FOR SALE BY OWNER - 8 min read
NASCAR has reached out to investment bank, Goldman Sachs to help find a lucky buyer. But who will it be? Founded in 1948 by Bill France Sr, NASCAR is still owned and operated by the France family. Although no one of official authority has confirmed what brought on the recent action, many believe that the move might have something to do with the recent year-over-year decline in attendance. But why? How can a once-thriving sport that packed seats to the gills, and ruled TV ratings be in the crapper?
Teams are downsizing, and long-time supporters are leaving the sport. Big names like Target and Home Depot have left the scene, and even Jimmie Johnson’s long-time support, Lowe’s, will call it quits after this year. Sponsors can’t find the ROI to justify the investment of huge multi-year contracts.
Back in 2012, when the US ARMY sponsored a team, they held a survey to see how many recruits joined because of the NASCAR sponsorship influence. The numbers were so low that they soon pulled the cord. With the power of social media, companies have found cheaper ways to reach their audience.
NASCAR had hoped that partnering with an edgy brand like Monster would draw in the 18-35-year-old demographic. At an estimated $20 million per year, it’s likely that Monster will not be renewing after the 2019 season. It’s just not taking off like they hoped.
So what’s happening here?
I should state that the following reasons are of my own option, and have no actual backing. But as a long-time fan, I feel the following are important to discuss. Just like any large problem in any organization, there is no single answer to its cause, or single solution to fixing it.
NASCAR is an old sport, and its home-grown fans are a dying generation. Blue-collar fans idolized blue-collar racers like Dale Earnhardt, Bill Elliott, and Rusty Wallace. From a fan’s view, these guys were “real”. They talked and acted how they wanted. Their suits got dirty, and they smoked cigarettes.
The younger generation of “fans” lack the attention span to watch a 3 hour race. Not to mention who watches TV anymore when everything is available on our smart phone? I have to wonder if Sprint bailed on their sponsorship a bit too early before all this crazed-technology.
Low attendance: Tracks that once filled 100,000 seats, are now only filling about 40,000 of those. People watch things differently now. With smartphone technology, we no longer have to sit in the 90 degree hot sun to watch an event. We as fans get better coverage from the comfort of our broken-in couch.
What was once a unique selling point of NASCAR: its “low-cost”, basic concept of the cars and mechanics just don’t have the “pizazz” as compared to other motorsports. They still use manual floor jacks, 5-lug wheels, and gravity-fed gas cans. Outlawed real-time data acquisition, and lack of active driver-controlled adjustments create an outdated feel. Heck, it wasn’t until a few years ago, that they switched from carbureted to fuel injection. Years ago, all of this was “basic” cool. But now it’s just eh.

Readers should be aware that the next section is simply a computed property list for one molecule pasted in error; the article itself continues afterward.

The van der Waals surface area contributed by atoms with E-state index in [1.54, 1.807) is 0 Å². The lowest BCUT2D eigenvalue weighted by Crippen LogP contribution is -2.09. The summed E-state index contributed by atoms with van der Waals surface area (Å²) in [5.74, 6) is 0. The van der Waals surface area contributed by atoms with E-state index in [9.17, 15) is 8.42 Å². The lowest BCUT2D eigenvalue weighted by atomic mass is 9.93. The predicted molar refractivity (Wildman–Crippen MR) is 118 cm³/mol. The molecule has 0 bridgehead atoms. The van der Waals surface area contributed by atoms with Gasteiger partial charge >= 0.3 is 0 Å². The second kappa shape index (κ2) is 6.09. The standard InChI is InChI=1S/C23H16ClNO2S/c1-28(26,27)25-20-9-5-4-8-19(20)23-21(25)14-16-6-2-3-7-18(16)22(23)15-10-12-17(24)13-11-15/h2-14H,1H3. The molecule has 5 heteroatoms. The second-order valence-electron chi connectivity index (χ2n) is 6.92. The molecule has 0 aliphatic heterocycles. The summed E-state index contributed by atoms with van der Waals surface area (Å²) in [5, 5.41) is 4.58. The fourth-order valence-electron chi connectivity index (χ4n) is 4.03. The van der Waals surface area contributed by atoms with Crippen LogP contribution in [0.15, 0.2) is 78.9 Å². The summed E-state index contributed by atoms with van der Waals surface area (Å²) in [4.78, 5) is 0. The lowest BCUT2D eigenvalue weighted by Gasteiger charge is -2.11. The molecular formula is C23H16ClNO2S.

It’s too cookie cutter, even down to the drivers. There’s no diversity. Every driver appears too robotic, and there’s no sense of individuality. I.e.-the same speech patterns in interviews, same hat and sunglasses look, and the need to overelaborate ever sponsor. It’s just boring, even down to the way they hold their beverages (yes, I know it’s sponsor exposure, but it’s just too predictable). It’s cheap.
The races are too long. As mentioned before, younger fans lack the attention span to sit for 3 hours to watch cars go in circles.
Cheezy finals. The “Chase”? Come on now. I realize every sport has its finals or playoff games, but NASCAR doesn’t need to follow. Driver with the most points at the end of the season wins. Simple.
Rain= no racing. How fun would it be to see these guys sliding around the wet?
Simply put, it’s boring. It’s stale. There’s no personality to the cars nor the drivers. I give NASCAR credit for trying new things, but they’re just cheezy. I.e.-driver intros on stage with fireworks.
It’s grown out of control. For the same reason teams use manual jacks, NASCAR tries to keep costs down. So is it necessary for teams to have multi-acre complexes, private planes, $1.5 million dollar coach busses, and extravagant salaries? Racing is expensive, no one needs to explain that twice, but I feel that it has stepped a little too far from being “America’s family sport”.
So how do we fix it?
The problem is, that there is no single problem. However, slapping band aid on top of band aid isn’t helping. Sometimes you just need to scrap everything and start on a new page.
Smaller racers. No, I don’t mean smaller heats, combined to make a 3 hour event (as they currently do). Simply, have smaller races. Perhaps an hour and a half?
More diversity in racetracks. How about more road courses? Dirt tracks (think rallycross style)?
Allow the fans to get “hungry” for more. It’s quite overwhelming to follow 36 races in a season.
Take the fucking exhaust tip decals off the rear bumper! It’s grossly cheap, and is a clear identifier of how gimmicky it’s becoming.